Persistence of megalencephaly in a subgroup of young boys with autism spectrum disorder

Lauren E. Libero, Christine W Nordahl, Deana D. Li, Emilio Ferrer, Sally J Rogers, David G Amaral

Research output: Contribution to journalArticle

18 Scopus citations

Abstract

A recurring finding in autism spectrum disorder research is that head and brain growth is disproportionate to body growth in early childhood. Nordahl et al. (2011) demonstrated that this occurs in approximately 15% of boys with autism. While the literature suggests that brain growth normalizes at older ages, this has never been evaluated in a longitudinal study. The current study evaluated head circumference and total cerebral volume in 129 male children with autism and 49 age-matched, typically developing controls. We determined whether 3-year-old boys with brain size disproportionate to height (which we call disproportionate megalencephaly) demonstrated an abnormal trajectory of head growth from birth and whether they maintained an enlarged brain at 5 years of age. Findings were based on longitudinal, structural MRI data collected around 3, 4, and 5 years of age and head circumference data from medical records. At 3 years of age, 19 boys with autism had enlarged brains while 110 had brain sizes in the normal range. Boys with disproportionate megalencephaly had greater total cerebral, gray matter, and white matter volumes from 3-5 years compared to boys with autism and normal sized brains and typically developing boys, but no differences in body size. While head circumference did not differ between groups at birth, it was significantly greater in the disproportionate megalencephaly group by around 2 years. These data suggest that there is a subgroup of boys with autism who have brains disproportionate to body size and that this continues until at least 5 years of age.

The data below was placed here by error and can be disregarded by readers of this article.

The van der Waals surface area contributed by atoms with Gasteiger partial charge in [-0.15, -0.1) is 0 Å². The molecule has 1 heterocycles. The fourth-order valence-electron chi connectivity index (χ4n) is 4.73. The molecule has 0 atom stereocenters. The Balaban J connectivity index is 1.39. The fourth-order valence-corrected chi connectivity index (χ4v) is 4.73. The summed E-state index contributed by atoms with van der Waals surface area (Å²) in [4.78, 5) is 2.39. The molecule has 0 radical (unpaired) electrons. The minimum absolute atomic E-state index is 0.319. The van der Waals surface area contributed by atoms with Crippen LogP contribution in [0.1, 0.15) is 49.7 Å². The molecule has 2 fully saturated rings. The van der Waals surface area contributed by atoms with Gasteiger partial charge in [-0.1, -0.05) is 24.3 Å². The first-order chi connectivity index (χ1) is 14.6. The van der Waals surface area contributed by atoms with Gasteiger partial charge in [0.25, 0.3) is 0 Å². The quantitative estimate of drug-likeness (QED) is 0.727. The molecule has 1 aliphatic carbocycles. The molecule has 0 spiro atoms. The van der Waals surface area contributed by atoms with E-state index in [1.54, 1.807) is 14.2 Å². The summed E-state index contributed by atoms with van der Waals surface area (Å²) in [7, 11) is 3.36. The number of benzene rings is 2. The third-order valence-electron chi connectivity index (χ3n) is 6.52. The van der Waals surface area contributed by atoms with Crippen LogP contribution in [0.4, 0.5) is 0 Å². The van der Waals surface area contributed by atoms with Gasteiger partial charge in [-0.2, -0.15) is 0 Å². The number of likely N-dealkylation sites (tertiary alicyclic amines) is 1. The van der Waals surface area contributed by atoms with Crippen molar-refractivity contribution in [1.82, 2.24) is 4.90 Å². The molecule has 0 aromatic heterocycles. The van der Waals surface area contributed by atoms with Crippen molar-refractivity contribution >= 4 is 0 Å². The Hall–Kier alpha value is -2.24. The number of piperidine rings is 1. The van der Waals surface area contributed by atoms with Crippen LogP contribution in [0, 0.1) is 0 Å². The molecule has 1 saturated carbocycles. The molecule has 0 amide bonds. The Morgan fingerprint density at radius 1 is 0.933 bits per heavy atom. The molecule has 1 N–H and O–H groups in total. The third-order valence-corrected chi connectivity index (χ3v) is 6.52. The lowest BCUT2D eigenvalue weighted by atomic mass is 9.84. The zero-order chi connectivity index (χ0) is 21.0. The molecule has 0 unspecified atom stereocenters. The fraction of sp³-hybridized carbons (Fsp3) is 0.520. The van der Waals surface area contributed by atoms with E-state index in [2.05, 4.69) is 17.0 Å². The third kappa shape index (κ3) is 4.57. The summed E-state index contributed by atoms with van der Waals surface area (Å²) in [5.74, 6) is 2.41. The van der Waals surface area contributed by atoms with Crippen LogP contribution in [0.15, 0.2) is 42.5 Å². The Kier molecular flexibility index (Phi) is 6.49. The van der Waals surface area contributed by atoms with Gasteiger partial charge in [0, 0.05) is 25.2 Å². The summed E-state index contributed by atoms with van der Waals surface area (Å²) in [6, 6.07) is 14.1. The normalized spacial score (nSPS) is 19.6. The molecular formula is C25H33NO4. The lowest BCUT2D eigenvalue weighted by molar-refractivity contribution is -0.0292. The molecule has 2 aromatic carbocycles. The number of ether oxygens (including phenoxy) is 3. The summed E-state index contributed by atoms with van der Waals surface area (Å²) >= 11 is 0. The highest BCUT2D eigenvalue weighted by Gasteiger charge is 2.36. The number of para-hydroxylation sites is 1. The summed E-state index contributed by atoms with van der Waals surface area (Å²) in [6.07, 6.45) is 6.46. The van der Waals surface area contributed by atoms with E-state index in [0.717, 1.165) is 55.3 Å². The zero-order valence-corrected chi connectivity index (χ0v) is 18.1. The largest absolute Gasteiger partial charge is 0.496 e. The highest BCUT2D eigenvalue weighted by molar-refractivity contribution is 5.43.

Original languageEnglish (US)
JournalAutism Research
DOIs
StateAccepted/In press - 2016

Keywords

  • Autism spectrum disorder
  • Brain development
  • Disproportionate megalencephaly
  • Longitudinal
  • MRI

ASJC Scopus subject areas

  • Neuroscience(all)
  • Clinical Neurology
  • Genetics(clinical)

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